Tuesday, March 13, 2012

Higher serum testosterone increases the risk of HCV–related liver disease

Higher serum testosterone increases the risk of HCV–related liver disease

Higher serum testosterone is associated with an increased the risk of hepatitis C–related liver disease in males, reports the most recent of Hepatology.

Males have strikingly increased risk of advanced liver disease.

However, the association between testosterone and risk of hepatitis C virus (HCV)-related advanced liver disease is unknown.

Dr Michael DeBakey and colleagues from Texas, USA performed a cross-sectional study in male veterans with chronic HCV.

Blood samples were obtained to measure total serum testosterone and perform the FibroSURE-ActiTest.

There was a 25% increase in advanced fibrosis risk

The team obtained other risk-factor data through systematic questionnaires, physical measurements, and serological tests.

The researchers evaluated the association between total testosterone and risk of advanced hepatic fibrosis and inflammatory activity measured by the FibroSURE-ActiTest.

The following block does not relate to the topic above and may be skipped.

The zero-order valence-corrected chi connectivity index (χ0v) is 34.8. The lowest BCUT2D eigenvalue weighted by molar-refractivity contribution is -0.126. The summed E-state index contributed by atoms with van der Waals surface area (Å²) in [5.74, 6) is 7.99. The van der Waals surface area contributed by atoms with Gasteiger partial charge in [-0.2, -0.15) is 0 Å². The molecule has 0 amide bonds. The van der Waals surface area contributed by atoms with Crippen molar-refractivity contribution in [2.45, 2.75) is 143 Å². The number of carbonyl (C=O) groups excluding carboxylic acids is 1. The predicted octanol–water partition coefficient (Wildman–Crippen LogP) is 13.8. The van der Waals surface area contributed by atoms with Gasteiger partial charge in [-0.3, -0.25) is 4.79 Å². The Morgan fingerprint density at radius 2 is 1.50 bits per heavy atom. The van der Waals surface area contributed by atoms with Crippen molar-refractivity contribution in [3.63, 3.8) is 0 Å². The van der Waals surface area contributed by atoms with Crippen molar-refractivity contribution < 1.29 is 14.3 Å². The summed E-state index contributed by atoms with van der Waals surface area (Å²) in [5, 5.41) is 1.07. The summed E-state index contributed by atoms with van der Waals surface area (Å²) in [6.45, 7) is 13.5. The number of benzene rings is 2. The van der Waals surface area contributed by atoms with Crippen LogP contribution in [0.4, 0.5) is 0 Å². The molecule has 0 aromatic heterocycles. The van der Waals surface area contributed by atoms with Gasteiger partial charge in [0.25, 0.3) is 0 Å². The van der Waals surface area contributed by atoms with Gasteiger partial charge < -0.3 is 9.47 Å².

A total of 308 eligible study participants were prospectively recruited.

There were 105 cases with advanced fibrosis, and 203 mild fibrosis controls as well as 88 cases with advanced inflammatory activity, and 220 mild activity controls.

The research team found that the mean total serum testosterone was significantly higher in advanced fibrosis cases as well as advanced inflammatory activity cases, compared to mild disease controls.

The research team observed a significant 25% increase in advanced fibrosis risk, and 15% increase in advanced inflammatory activity risk for each 1-ng/mL increase in total serum testosterone.

Total testosterone in the upper tertile was associated with an even greater excess risk of advanced fibrosis than advanced inflammatory activity.

Dr DeBakey's team concludes, "Total serum testosterone is associated with an increased risk of both advanced hepatic fibrosis and advanced hepatic inflammatory activity in HCV-infected men."

"Testosterone may be important in the pathogenesis of HCV-related advanced liver disease in males."

Hepatology 2012: 55(3): 759–768
13 March 2012

No comments:

Post a Comment